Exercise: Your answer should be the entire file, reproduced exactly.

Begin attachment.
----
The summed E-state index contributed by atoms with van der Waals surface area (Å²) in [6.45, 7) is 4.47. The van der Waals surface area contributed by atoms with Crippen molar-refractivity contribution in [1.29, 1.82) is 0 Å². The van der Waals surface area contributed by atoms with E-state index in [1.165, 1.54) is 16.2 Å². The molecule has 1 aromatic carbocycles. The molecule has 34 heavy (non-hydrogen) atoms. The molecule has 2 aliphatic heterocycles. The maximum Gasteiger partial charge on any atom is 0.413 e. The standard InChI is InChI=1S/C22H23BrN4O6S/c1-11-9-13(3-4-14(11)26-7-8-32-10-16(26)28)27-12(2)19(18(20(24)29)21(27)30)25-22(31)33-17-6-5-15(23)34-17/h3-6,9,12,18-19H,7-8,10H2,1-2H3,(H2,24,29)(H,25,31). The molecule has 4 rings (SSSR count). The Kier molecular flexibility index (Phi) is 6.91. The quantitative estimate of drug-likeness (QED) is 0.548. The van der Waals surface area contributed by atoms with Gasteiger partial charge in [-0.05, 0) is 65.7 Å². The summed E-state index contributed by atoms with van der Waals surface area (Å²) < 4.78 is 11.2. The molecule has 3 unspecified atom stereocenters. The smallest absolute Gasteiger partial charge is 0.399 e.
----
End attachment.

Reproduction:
The summed E-state index contributed by atoms with van der Waals surface area (Å²) in [6.45, 7) is 4.47. The van der Waals surface area contributed by atoms with Crippen molar-refractivity contribution in [1.29, 1.82) is 0 Å². The van der Waals surface area contributed by atoms with E-state index in [1.165, 1.54) is 16.2 Å². The molecule has 1 aromatic carbocycles. The molecule has 34 heavy (non-hydrogen) atoms. The molecule has 2 aliphatic heterocycles. The maximum Gasteiger partial charge on any atom is 0.413 e. The standard InChI is InChI=1S/C22H23BrN4O6S/c1-11-9-13(3-4-14(11)26-7-8-32-10-16(26)28)27-12(2)19(18(20(24)29)21(27)30)25-22(31)33-17-6-5-15(23)34-17/h3-6,9,12,18-19H,7-8,10H2,1-2H3,(H2,24,29)(H,25,31). The molecule has 4 rings (SSSR count). The Kier molecular flexibility index (Phi) is 6.91. The quantitative estimate of drug-likeness (QED) is 0.548. The van der Waals surface area contributed by atoms with Gasteiger partial charge in [-0.05, 0) is 65.7 Å². The summed E-state index contributed by atoms with van der Waals surface area (Å²) < 4.78 is 11.2. The molecule has 3 unspecified atom stereocenters. The smallest absolute Gasteiger partial charge is 0.399 e.